Charter vs. neighborhood schools
Charter schools, which accept students from any neighborhood, may discourage families from choosing the traditional public school close to their house.
Javiera Caballero: “[Charter schools] don’t pair families to their neighborhood when you don’t have a good neighborhood school system anymore. So in gentrification, people hope ‘Well OK, maybe that school’s going to get ‘better,’” but people have so many choices, especially in Durham, that they don’t actually anchor themselves in the community because often they don’t send their kid to the neighborhood school.”
Heidi Carter: “Now homes are decoupled from schools,” she agreed, and asked how education policy could play a role in addressing gentrification. Carter is a former member of the Durham Public Schools Board of Education.
Growth outside the city center
Tom Miller: He thinks Durham is completely unready for the completion of the East End Connector. “I think we’re going to see dramatic growth there,” he said about the area of eastern Durham County near the Wake County line.
Jesse McCoy raised concern about future development around Angier Avenue, a historically African-American area. “What we don’t want is a repeat of [N.C.] 147 all over again,” he said. N.C. 147, the Durham Freeway, was constructed in the 1960s and ’70s right through the historic African-American neighborhood of Hayti just outside downtown.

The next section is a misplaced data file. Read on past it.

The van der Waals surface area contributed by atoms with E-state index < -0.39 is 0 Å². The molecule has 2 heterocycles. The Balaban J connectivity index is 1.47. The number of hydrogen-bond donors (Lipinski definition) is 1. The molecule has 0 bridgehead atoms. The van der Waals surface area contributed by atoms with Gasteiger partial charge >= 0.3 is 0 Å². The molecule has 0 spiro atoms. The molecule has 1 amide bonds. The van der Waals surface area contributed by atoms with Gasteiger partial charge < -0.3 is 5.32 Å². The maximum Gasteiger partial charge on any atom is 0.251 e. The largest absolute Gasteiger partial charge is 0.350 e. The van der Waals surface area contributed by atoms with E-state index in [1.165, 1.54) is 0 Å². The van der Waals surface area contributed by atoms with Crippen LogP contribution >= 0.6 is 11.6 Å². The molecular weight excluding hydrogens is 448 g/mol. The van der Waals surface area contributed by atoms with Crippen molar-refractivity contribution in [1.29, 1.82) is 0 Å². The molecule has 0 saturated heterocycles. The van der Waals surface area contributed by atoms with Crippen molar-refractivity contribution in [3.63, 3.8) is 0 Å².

Renters in Durham
Jesse McCoy said month-to-month renters are vulnerable to landlords deciding to stop renting to them. Another problem is too few landlords accepting Durham Housing Authority housing choice vouchers, which helps cover the rent. The housing authority only opens the waiting list every two years, and then adds just 1,500 names to the list at a time.
“Where does that leave them?” he asked. “Are we driving them into homelessness?” McCoy would like the General Assembly to “at least consider a modified rent control system.”
Jacob Rogers: He said people need a reason to rent out their properties. “If it’s no longer advantageous to rent this property, I might as well sell it,” he said, presenting a property owner’s perspective.
Durham in 2040
The group members were asked what they wanted for Durham in 2040 by Cole Goins and Kayla Christopherson of Journalism + Design, who helped facilitate the meeting. Responses:
▪ A truly diverse, integrated city
▪ Economic growth equitably shared across the city
▪ Development that supports density and transportation
▪ A wide array of affordable-housing options
▪ Economic equity
▪ Accessible development
▪ Diversity of businesses
▪ Mixed-income development
The community advisory panel will meet again this fall. You can join the conversation online in the Facebook group “The Story of My Street: Gentrification in Durham.” And read upcoming stories in The Herald-Sun and News & Observer about how neighborhoods closest to downtown are changing and whether a program helping to stem the loss of African-American homeowners in Chapel Hill’s Northside community offers any lessons for Durham.